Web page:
In the middle of a panic attack, you shut down and become tight and catatonic. You can't see to the next moment. It feels like something really bad is going to happen, and you don't know what it is.
The experience is so terrible that once you have one, you walk around dreading another one.
Now you have anxiety about what happens if you have anxiety. This is what stops us from going out, from connecting to others - there's just no room for these things because fear is taking up all the space.
The most important part of managing stress and anxiety is the very first thing you do when the fear hits. You decide that instead of just pulling into a tight ball and hoping it goes away, you will take some simple action.
What gets you past the fear of having an anxiety attack on the highway or in a social situation is knowing that the core part of you will always do ABC if things get weird. You take this core trust in yourself everywhere you go.
Once your body knows that your response will always be the same, it will start to trust the process. You get to where you witness the fear, take the simple action, see the process working, and remember it.
That's when panic attacks slow down: when you have new memories of witnessing new actions working.
That's why a very simple thing like breathing can slow down panic attacks. That's why people say, "remember to breathe".
Your breath is always with you. You're always breathing in, always breathing out.
Because of this, your breathing can become your lightening rod. You hear that awful burst, but you're standing next to something that takes the heat away from you.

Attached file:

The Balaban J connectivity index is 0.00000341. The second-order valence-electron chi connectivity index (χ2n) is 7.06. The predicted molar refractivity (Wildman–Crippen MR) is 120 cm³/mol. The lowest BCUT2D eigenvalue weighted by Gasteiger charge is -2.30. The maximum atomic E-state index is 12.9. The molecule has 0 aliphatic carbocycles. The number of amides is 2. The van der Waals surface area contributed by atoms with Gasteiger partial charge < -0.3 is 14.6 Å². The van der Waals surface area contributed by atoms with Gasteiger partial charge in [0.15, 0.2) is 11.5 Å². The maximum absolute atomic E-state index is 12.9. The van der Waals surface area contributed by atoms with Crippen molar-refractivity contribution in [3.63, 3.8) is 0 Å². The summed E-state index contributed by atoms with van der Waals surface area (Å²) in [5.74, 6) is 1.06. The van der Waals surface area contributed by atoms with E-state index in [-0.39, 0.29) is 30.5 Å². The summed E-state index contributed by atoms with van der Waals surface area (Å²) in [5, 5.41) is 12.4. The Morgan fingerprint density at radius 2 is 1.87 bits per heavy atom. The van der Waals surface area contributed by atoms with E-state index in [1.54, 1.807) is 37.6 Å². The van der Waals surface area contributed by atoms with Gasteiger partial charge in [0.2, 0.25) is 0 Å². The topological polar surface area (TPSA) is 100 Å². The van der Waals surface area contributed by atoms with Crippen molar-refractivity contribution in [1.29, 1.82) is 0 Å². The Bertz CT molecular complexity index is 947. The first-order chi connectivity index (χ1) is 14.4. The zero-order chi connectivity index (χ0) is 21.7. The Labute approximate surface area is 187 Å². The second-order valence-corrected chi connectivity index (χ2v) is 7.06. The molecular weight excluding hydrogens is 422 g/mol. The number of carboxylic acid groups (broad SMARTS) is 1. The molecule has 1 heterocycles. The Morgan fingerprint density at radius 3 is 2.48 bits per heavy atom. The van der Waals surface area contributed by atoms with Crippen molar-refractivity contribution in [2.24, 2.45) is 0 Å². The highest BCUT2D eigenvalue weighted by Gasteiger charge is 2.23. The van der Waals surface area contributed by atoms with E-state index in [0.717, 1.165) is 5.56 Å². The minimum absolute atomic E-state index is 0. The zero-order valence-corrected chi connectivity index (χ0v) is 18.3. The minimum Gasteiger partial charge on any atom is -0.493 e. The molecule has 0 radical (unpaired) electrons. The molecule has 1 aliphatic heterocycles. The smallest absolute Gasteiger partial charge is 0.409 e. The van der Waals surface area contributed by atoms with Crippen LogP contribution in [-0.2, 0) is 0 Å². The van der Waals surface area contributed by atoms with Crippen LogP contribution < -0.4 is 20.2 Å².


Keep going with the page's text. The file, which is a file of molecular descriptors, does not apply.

Any time something happens that triggers anxiety, the very first thing you do is to focus on your breath.
You don't have to do some special magical breathing technique, although there are some good ones out there. All you have to do is notice your breath moving in, your breath moving out. Try to slow it down some.
For all of your past and all of your future, your breath comes in, your breath goes out. It will be there for you when nobody else is.
The more familiar you get with this simple repeatable action, the more you'll realize that the things that trigger stress and anxiety are transitory. They come and they go. Other things replace them.
But your breath and the rhythms of your body will always do what they're doing. It's ok to let that transitory stuff go.
When you do, all of the stuff that has being blocking your drive, your connection to others, your connection to yourself will start to open up and you will become more like yourself.
You can't learn all you need to lower anxiety in one simple blog post. It takes some practice.
That's why we're going to start the 90 Days to Resiliency program soon.
Here's what we'll do:
1. Learn how to pull out of sudden panic & deal with emotions inside of us
2. Learn how to handle outside stress like work, family & schedules
3. Use both together so you become resilient
My intention is to make you strong emotionally so you can feel better physically.
Here's the link to my schedule if you want to schedule some time over the phone to talk about how this will help you:
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